The contribution of the body and motion to whole person recognition

Noa Simhi, Galit Yovel

Research output: Contribution to journalArticlepeer-review


While the importance of faces in person recognition has been the subject of many studies, there are relatively few studies examining recognition of the whole person in motion even though this most closely resembles daily experience. Most studies examining the whole body in motion use point light displays, which have many advantages but are impoverished and unnatural compared to real life. To determine which factors are used when recognizing the whole person in motion we conducted two experiments using naturalistic videos. In Experiment 1 we used a matching task in which the first stimulus in each pair could either be a video or multiple still images from a video of the full body. The second stimulus, on which person recognition was performed, could be an image of either the full body or face alone. We found that the body contributed to person recognition beyond the face, but only after exposure to motion. Since person recognition was performed on still images, the contribution of motion to person recognition was mediated by form-from-motion processes. To assess whether dynamic identity signatures may also contribute to person recognition, in Experiment 2 we presented people in motion and examined person recognition from videos compared to still images. Results show that dynamic identity signatures did not contribute to person recognition beyond form-from-motion processes. We conclude that the face, body and form-from-motion processes all appear to play a role in unfamiliar person recognition, suggesting the importance of considering the whole body and motion when examining person perception.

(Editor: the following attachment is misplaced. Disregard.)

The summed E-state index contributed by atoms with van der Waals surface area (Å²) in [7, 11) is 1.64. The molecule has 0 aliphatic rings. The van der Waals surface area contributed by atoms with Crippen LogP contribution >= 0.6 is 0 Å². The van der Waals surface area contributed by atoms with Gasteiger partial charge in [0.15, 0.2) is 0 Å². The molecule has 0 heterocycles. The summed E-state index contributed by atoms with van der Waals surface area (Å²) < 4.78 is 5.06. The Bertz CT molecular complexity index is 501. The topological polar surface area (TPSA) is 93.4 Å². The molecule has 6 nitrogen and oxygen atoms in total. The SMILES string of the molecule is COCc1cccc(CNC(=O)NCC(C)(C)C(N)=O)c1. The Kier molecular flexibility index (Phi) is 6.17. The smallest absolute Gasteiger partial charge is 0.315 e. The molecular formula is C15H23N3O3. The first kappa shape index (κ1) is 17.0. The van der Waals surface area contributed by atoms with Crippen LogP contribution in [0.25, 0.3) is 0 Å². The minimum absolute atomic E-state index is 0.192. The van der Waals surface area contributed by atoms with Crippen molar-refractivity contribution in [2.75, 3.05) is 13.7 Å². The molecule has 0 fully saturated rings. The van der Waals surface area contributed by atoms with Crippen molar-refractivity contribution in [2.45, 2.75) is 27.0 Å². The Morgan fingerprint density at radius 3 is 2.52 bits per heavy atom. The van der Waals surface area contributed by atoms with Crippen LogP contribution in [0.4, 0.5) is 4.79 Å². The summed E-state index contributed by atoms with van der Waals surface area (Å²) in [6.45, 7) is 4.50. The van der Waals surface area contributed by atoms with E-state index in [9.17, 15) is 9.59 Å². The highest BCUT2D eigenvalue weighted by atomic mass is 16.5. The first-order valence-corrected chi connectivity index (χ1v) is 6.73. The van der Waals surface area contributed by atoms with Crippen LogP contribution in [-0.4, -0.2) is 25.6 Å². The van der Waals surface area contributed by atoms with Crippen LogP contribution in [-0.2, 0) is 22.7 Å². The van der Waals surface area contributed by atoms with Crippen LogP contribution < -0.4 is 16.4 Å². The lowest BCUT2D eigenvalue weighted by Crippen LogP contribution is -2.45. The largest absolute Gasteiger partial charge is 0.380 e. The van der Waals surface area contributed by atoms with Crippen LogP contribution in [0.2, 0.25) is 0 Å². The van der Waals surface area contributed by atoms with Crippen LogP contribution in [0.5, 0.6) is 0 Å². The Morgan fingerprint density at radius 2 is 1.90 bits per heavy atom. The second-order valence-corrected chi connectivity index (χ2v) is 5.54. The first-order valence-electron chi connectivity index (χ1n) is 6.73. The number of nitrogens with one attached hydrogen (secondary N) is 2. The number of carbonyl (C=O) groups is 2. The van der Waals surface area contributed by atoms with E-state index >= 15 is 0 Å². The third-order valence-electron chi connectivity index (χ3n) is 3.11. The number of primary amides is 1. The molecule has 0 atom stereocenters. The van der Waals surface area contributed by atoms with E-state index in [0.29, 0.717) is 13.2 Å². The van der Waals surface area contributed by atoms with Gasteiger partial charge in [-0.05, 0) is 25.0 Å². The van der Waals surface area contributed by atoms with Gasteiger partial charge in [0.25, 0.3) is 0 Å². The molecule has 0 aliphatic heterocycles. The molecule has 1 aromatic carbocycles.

Original languageEnglish
Pages (from-to)12-20
Number of pages9
JournalVision Research
StatePublished - 1 May 2016


  • Biological motion
  • Body recognition
  • Dynamic identity signatures
  • Face recognition
  • Form-from-motion processes
  • Person recognition

All Science Journal Classification (ASJC) codes

  • Ophthalmology
  • Sensory Systems


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